Barbara Hoffert, LJ

Book cover for Dune SongWhat am I reading? Anissa Bouziane’s Dune Song, a forthright, engaging story of a Moroccan American woman who leaves New York after the shattering (and prejudice-inducing) experience of 9/11 and returns home to heal, though ostensibly she is tracking the incidence of human trafficking in her country of origin. The narrative reminds us in these parlous times that Americans tend not to believe that bad things can happen until they do. And on a more personal note, the protagonist’s New York apartment is a block from mine, and she, too, eats at the Hungarian Pastry Shop on Amsterdam Avenue and listened to the bells of St. John the Divine as 9/11 unfolded. That sense of identity as New York closes shop was a comfort.

Susan Marston, JLG

My son Sam and I have been sharing my e-library account since he was a little kid. He meant to connect his own library card before he left for college, but it’s turned out to be a fun reason to be in touch. I had the audiobook of Red, White & Royal Blue by Casey McQuiston on our “shelf” because I had read 100-plus pages last year but hadn’t had time to finish it. Sam asked about it, and I sold him on the fun premise—the son of a female U.S. president and the prince of England have a secret romance. The day before he came home for “spring break,” he jokingly texted a quote of some colorful language from the book, saying he couldn’t believe his mom recommended it to him. I reminded him of the time we were taking turns reading Fallout by Todd Strasser aloud together while I was considering it for JLG. In that riveting story set in 1962, an American family builds a bomb shelter, where they take refuge after Soviets deploy a nuclear bomb. There is a scene in the book where the main character’s friend recommends that if he wants to see bare boobs, he should walk in on his mom while she is undressed. I faltered reading that aloud to young Sam and instead handed him the page to read to himself—something Sam “definitely remembered, LOL.” And Sam’s final thoughts on Red, White & Royal Blue? “It’s enjoyable...and cool that it examines real issues.” I have the audiobook on hold again, so I can finally finish it.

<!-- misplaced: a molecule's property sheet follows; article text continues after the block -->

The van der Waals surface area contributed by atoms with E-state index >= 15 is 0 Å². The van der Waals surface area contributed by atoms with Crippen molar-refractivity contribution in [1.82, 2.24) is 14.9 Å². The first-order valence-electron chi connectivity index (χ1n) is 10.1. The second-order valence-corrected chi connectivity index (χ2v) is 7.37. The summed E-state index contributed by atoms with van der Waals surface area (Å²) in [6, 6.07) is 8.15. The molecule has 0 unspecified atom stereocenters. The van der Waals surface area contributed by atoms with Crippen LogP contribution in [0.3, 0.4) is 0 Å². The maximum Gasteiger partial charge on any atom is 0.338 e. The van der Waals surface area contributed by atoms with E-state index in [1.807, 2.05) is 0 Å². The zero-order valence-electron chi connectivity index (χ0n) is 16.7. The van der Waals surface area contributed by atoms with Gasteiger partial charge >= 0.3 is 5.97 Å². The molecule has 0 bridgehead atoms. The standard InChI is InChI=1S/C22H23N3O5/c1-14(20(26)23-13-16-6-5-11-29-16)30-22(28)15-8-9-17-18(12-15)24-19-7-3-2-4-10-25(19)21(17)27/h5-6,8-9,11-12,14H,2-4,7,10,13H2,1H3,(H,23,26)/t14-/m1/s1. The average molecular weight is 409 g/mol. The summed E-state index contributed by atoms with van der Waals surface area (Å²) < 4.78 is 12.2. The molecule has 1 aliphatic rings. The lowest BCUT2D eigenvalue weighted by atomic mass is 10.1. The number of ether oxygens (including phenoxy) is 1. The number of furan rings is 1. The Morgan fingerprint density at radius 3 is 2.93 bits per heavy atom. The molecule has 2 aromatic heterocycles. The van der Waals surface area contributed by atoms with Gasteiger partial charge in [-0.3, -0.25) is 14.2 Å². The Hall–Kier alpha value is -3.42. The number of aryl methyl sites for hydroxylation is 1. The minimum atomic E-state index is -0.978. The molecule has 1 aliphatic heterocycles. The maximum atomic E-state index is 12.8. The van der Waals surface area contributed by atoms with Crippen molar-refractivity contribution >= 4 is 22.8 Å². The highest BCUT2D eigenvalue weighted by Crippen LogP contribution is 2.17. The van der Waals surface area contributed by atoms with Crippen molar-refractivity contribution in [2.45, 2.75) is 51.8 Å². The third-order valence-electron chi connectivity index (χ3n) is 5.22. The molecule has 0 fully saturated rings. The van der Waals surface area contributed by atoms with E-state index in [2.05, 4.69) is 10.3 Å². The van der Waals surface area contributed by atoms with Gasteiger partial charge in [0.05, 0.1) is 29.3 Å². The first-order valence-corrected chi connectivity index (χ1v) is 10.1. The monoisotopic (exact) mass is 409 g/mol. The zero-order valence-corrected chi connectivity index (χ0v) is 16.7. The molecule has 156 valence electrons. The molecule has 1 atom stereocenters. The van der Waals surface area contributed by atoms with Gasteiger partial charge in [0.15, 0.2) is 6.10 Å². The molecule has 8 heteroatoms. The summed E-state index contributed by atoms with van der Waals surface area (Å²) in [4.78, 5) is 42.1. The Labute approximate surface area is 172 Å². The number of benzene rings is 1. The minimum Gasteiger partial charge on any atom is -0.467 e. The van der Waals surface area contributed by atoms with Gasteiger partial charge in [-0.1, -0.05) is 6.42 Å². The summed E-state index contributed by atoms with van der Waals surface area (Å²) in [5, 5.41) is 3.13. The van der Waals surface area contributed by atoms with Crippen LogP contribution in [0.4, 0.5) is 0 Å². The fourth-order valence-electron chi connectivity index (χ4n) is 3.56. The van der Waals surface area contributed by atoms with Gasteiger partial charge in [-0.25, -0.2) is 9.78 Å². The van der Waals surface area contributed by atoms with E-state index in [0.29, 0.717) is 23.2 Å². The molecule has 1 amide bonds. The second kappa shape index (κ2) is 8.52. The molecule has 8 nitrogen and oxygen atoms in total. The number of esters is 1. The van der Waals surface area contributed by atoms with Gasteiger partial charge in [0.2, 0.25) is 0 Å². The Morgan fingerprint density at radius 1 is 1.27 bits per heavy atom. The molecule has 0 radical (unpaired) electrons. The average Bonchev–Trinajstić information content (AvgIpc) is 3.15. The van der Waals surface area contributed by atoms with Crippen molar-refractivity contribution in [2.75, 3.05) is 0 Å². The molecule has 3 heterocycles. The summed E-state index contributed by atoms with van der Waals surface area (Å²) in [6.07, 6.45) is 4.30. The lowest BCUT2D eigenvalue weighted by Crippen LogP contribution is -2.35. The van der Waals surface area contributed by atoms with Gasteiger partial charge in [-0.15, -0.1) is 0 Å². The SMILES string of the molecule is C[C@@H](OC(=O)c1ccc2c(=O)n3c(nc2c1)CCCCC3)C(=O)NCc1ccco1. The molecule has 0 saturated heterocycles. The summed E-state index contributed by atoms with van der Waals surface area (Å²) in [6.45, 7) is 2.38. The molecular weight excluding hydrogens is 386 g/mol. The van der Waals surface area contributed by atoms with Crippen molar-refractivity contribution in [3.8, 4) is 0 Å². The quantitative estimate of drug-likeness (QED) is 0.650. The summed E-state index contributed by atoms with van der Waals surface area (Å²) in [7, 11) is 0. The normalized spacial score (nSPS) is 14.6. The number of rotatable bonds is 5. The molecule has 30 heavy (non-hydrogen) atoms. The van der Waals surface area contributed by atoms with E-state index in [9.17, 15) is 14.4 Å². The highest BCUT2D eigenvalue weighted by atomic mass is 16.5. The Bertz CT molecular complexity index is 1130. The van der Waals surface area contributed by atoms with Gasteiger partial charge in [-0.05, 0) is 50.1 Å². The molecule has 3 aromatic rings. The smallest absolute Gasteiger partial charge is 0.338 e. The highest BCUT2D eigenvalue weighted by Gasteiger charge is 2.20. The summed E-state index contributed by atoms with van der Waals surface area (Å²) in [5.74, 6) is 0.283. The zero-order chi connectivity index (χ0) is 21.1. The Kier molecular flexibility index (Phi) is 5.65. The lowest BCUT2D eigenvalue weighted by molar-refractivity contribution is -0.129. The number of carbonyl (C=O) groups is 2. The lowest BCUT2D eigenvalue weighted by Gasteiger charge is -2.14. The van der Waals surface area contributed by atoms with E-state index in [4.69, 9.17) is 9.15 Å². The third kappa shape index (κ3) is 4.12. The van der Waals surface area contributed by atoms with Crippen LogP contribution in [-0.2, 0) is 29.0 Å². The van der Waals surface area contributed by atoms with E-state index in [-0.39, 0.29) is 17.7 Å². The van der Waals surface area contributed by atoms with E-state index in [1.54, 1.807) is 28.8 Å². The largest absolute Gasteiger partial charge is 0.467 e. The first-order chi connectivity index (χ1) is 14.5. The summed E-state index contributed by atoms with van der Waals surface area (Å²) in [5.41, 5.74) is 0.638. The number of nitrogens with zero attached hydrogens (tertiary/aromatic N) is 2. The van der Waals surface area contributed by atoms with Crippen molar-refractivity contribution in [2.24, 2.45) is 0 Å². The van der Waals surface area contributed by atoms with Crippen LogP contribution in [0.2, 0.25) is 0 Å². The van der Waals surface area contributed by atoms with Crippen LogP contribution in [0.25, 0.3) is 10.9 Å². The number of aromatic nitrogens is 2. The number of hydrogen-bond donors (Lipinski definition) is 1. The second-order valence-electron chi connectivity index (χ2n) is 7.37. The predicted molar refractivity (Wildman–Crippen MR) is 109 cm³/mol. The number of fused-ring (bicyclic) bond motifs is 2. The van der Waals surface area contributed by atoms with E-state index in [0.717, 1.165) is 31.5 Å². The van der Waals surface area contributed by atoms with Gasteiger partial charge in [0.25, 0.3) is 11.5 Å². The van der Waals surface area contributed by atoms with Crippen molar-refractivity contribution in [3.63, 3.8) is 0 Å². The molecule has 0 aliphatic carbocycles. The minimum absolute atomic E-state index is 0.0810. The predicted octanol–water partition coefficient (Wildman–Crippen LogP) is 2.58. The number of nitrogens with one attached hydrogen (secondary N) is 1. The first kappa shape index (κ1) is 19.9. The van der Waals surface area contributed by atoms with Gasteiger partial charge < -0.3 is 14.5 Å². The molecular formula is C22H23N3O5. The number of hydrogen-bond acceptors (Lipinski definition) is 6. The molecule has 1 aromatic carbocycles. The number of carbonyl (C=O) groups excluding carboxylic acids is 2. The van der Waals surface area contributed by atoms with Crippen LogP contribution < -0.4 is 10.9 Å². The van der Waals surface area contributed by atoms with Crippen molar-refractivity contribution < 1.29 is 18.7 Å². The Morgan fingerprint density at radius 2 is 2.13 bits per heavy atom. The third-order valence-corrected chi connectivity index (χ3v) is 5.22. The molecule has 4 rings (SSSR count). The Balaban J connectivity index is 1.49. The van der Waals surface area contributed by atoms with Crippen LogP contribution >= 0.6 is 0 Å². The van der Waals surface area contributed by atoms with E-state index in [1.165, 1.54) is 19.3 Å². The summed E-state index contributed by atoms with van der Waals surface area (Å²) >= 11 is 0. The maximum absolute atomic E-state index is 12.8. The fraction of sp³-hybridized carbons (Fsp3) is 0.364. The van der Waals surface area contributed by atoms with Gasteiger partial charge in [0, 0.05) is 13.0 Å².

Lisa Peet, LJ

I’m still reading Wolf Hall. Not a big surprise, I guess—in this new normal everything else (uncompartmentalized work, heightened levels of checking in with friends, a new regimen of daily outdoor time) has extended insidious tentacles into what were my reading hours, and I’m finding I have to actively steal it back wherever I can.